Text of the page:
A note about Dorah, from Made by Mosaic Manager, Jordan:

It’s amazing to see how far Dorah has come since she started at Made by Mosaic as our FIRST employee. I had an instant connection with her and to this day, she is a huge portion of my motivation and inspiration to grow this business. For me, her story is an incredible example of what we’re trying to achieve at Mosaic- providing dignity, love, restoration, and hope.

When I first met Dorah, she was 48 years old and had three children: Lucky, Lerato, and Jankie. Lucky was her only child by birth, and he was 21 years old when I met him in 2011. Dorah raised her son as a single mother. Lucky suffered from severe mental and physical handicaps and required constant care. At the time, most of his days were spent at a special day care centre for the disabled. Dorah volunteered at that center for eleven years just so that she could be closer to her son.

Dorah’s youngest child, Jankie, was given to her by social workers when he was around 3 years old. The social workers had found him abandoned on a garbage heap in the township, as if he had been intentionally discarded. His exact age, along with his birth parents, are unknown. Jankie, like Lucky, has severe mental and physical handicaps, and also spends his days at a daycare center for the disabled.

Dorah’s middle child, Lerato, was adopted from her sister who passed away when Lorato was only 2 years and 3 months old. Lorato is now 17, and when Dorah speaks of Lorato, she calls her “her hope for the future.” Lerato wants to be a social worker when she grows up because social workers have made a big difference in her life, and she wants to help others.

Before she moved into the Mosaic community, Dorah and her children were living in a one-room tin shack, and Dorah had searched for over twenty years for employment without ever finding a permanent job. The family’s only source of income were grants that the government gave to foster parents of adopted children and caretakers of the disabled. These grants are very difficult to apply for, and it can be years before the paperwork is completed and a child is officially “adopted.” In fact, there are millions of children in South Africa who are informally adopted, because their paperwork is either in progress or their caretakers don’t have the means to register them. Without this registration, these orphans cannot obtain official government documents that are necessary for employment, enrollment at a university, driver’s licenses, passports, etc.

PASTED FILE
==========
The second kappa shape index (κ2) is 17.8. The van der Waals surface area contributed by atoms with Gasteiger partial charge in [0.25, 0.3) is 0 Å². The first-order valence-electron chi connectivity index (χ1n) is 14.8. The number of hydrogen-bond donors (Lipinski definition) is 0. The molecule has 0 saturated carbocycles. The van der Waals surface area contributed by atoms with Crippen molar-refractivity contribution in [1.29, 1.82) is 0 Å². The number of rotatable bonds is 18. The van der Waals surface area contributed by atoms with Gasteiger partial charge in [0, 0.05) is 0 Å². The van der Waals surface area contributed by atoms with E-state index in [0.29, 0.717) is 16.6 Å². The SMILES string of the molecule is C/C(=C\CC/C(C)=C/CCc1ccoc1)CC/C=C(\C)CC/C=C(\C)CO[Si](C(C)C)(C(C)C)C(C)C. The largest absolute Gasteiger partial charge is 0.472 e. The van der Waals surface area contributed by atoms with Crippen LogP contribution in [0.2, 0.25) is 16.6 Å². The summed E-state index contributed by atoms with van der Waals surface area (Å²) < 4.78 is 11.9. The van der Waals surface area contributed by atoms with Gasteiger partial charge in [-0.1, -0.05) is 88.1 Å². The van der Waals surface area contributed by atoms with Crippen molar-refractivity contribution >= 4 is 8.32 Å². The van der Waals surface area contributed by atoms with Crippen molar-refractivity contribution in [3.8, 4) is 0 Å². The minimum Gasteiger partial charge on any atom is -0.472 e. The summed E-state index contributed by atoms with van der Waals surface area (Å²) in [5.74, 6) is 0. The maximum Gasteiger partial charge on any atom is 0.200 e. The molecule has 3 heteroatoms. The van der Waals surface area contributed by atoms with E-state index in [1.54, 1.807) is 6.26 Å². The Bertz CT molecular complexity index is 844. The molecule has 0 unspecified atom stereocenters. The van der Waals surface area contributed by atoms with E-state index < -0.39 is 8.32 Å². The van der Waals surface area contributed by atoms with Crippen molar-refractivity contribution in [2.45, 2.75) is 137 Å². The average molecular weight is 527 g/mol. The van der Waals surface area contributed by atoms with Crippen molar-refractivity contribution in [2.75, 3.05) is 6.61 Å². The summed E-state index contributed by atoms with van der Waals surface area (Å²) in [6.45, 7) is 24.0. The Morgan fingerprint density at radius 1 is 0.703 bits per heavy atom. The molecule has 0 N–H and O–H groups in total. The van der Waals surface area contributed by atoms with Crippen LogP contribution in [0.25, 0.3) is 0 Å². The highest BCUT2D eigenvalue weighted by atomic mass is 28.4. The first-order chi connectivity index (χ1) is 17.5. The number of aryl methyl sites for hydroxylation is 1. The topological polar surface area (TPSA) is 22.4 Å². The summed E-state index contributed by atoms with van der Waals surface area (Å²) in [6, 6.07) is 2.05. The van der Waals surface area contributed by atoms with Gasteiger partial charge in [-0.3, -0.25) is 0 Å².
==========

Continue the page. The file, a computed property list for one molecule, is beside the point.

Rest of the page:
For parents that do receive these grants, it is usually only enough to keep their children in school, which requires paying for transportation, uniforms, and school fees. The remaining funds can hopefully clothe and feed their family, but not without very careful budgeting and a bit of luck. Dorah admits that she never had any money left after these purchases are made at the end of the month.

When I first hired Dorah, she was anxious to learn and become a skilled crafter. During training she came early and left late, and always came in the next day excited to show me what she’d accomplished during the short time that we’d been apart. To this day, she’s always willing to put her work down and help a friend who’s having a hard time with a certain stitch or pattern. Her ability to quickly master a new project far surpasses my own and now I can count on her knitting expertise to help me when I need it!

In the time that I’ve spent with Dorah, I’ve celebrated her 50th birthday with her, seen the birth of her first grandchild (baby Koketso, a girl, born in 2013), and mourned the tragic passing of her beloved son Lucky with her. Also in that time, Dorah took another daughter into foster care, a young girl who has since moved home to her original family. I have promoted Dorah to the position of Assistant Manager, and she is now responsible for all of the women who work in our knitting and crochet product lines. She supervises the quality of each piece and trains new employees as they come in. She is well-loved by all of the Made by Mosaic staff, and by all who know her.

I still vividly remember a conversation that I had with her when she was first starting. I told her that I was very impressed with her work, to which she responded earnestly, “I don’t want to let you down.”

Well, Dorah, I don’t want to let you down, and it is my prayer every day that we can find permanent employment not just for you but for all of those in the Mosaic community who earnestly seek it.